Food plays a crucial role in our mental health. Not only do we spend a significant amount of time on meals and grocery shopping, but we also derive essential nutrients, vitamins, and minerals.


Consuming carbohydrates regularly is essential, as our bodies need a constant stream of fuel from sugar (glucose), best derived from starchy foods like rice, noodles, and bread. While some food trends suggest avoiding carbohydrates, it’s important to be cautious, as doing so can adversely affect our mood. Eat carbohydrates regularly and in moderate portions to maintain a lifted mood.

Fruits and Vegetables

Numerous studies support the evidence that Vitamin Bs, such as Vitamin B6 (folate), Vitamin B1, Vitamin B12, Vitamin D, and zinc, contribute to the recovery in individuals with depression and anxiety disorders. Vitamin supplements can be beneficial for those experiencing poor dietary habits due to depression and other mental health issues.

Include 4 to 5 servings of green leafy vegetables, fruits, nuts, seeds, and beans to enhance your mental well-being.

Healthy Fats

Did you know that our neurons (or brain cells) are predominantly made of fats? Therefore, a good intake of healthy fats is crucial for maintaining a healthy brain, essential for mood and anxiety. Fats are also necessary for the absorption of fat-soluble vitamins like A, D, E, and K.

Opt for unsaturated fats found in nuts, seeds, olives, and avocados. These fats are also present in some vegetable oils.

Omega-3 has been found to support brain health and is evidenced-based for improving anxiety and depression. Sources include fatty fish like tuna, salmon, and sardines, as well as plants like flaxseeds and walnuts. If you don’t consume fish regularly, consider supplementing your diet with omega-3 supplements, commonly known as fish oil, available in capsules or flavoured syrups.

Choose leaner meats, as animal fats, found in meat, butter, and other dairy products, are generally unhealthy. Trans-fats, found in processed foods like biscuits and cakes, have been shown to be harmful to our wellness, potentially affecting our brain structure.

Hydrate, Hydrate, Hydrate

Our brain is composed mainly of water, so keeping ourselves well-hydrated is helpful in staying calm and maintaining stable moods. Conversely, dehydration can impact our mood. Aim for around 1.5 to 2 litres of fluids daily to stay well-hydrated.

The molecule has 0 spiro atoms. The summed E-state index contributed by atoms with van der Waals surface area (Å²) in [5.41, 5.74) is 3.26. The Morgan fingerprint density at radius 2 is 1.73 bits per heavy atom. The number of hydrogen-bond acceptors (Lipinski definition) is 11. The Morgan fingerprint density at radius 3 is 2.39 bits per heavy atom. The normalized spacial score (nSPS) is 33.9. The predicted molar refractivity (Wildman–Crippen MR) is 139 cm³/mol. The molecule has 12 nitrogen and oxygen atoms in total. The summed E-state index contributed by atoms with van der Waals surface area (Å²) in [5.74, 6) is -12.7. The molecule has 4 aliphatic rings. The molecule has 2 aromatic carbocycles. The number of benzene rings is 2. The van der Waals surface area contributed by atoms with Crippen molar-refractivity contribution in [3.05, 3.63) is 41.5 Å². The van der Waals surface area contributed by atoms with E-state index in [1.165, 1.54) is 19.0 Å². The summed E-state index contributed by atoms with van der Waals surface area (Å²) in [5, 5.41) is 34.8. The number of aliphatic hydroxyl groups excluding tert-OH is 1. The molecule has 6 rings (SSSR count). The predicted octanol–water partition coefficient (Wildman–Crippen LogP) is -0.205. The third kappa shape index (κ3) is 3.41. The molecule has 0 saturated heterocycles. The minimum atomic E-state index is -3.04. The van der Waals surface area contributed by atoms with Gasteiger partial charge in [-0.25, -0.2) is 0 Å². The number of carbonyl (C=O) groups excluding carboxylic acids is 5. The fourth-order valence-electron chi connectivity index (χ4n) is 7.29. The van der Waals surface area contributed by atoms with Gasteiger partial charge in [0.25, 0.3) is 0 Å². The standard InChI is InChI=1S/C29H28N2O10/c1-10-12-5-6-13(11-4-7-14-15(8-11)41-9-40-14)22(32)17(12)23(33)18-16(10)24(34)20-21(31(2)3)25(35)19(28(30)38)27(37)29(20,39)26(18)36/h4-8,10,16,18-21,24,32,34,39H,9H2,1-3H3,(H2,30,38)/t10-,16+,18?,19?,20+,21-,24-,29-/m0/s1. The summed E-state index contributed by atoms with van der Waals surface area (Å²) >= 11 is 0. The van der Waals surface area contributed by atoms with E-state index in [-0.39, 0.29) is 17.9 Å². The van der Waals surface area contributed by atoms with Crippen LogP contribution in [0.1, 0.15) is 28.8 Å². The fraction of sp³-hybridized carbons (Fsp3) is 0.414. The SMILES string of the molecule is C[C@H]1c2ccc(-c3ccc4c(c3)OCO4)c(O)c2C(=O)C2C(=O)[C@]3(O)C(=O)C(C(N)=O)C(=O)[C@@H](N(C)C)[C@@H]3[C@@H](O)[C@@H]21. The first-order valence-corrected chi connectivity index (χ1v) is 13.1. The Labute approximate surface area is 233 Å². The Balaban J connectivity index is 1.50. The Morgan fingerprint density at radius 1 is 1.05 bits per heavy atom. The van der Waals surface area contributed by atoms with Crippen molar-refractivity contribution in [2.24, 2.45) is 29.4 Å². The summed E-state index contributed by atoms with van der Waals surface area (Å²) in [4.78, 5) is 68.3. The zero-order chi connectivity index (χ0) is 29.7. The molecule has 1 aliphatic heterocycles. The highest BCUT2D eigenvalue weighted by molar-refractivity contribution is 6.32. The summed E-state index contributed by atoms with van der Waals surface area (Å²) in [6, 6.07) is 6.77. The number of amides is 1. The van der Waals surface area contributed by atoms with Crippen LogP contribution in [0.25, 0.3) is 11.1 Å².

To avoid dehydration, be cautious with caffeinated drinks like tea, coffee, chocolates, and colas. Opt for herbal teas like chrysanthemum instead.

Alcohol can be harmful to mood and anxiety. While a small amount may initially seem to improve mood and reduce anxiety, long-term use can lead to depression, panic attacks, alcohol dependence, and even dementia. Limit alcohol intake to one bottle of wine a week (equivalent to 5 cans of normal strength beer) for women and two bottles of wine (equivalent to 10 cans of beer) a week for men.

How Much Should I Eat?

Follow the guidelines from the Health Promotion Board (2 portions of fruits and vegetables, 1 portion of meat, and 1 portion of carbohydrates).

Start your day with breakfast, trying a local Singaporean diet with multigrain bread (instead of white bread) and half-boiled eggs. Reduce the amount of butter and kaya jam. Choose milk or soya milk, and avoid fruit juices.

Between meals, choose snacks like fruits, nuts, and yogurt, and limit your intake of processed foods like biscuits and cakes.

Remember to have three meals a day, whether you feel hungry or not, as irregular meal intake, such as skipping meals, can lead to excessive hunger—a potent trigger for binge-eating. If you tend to overeat, try mindful eating, being present with your food as you chew.

Try 1 Minute of Mindful Eating

The next time you eat, try this simple exercise. Put aside your phone, focus on a specific food on your plate, and name the colors, smells, tastes, and textures as you eat. It’s akin to savouring an expensive “Mao Shan Wang” durian, enhancing food pleasure, reducing overeating or binge-eating, and allowing you to choose foods that are good for your health.

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Dr Victor Kwok
Psychiatrist, Medical Doctor
Private Space Medical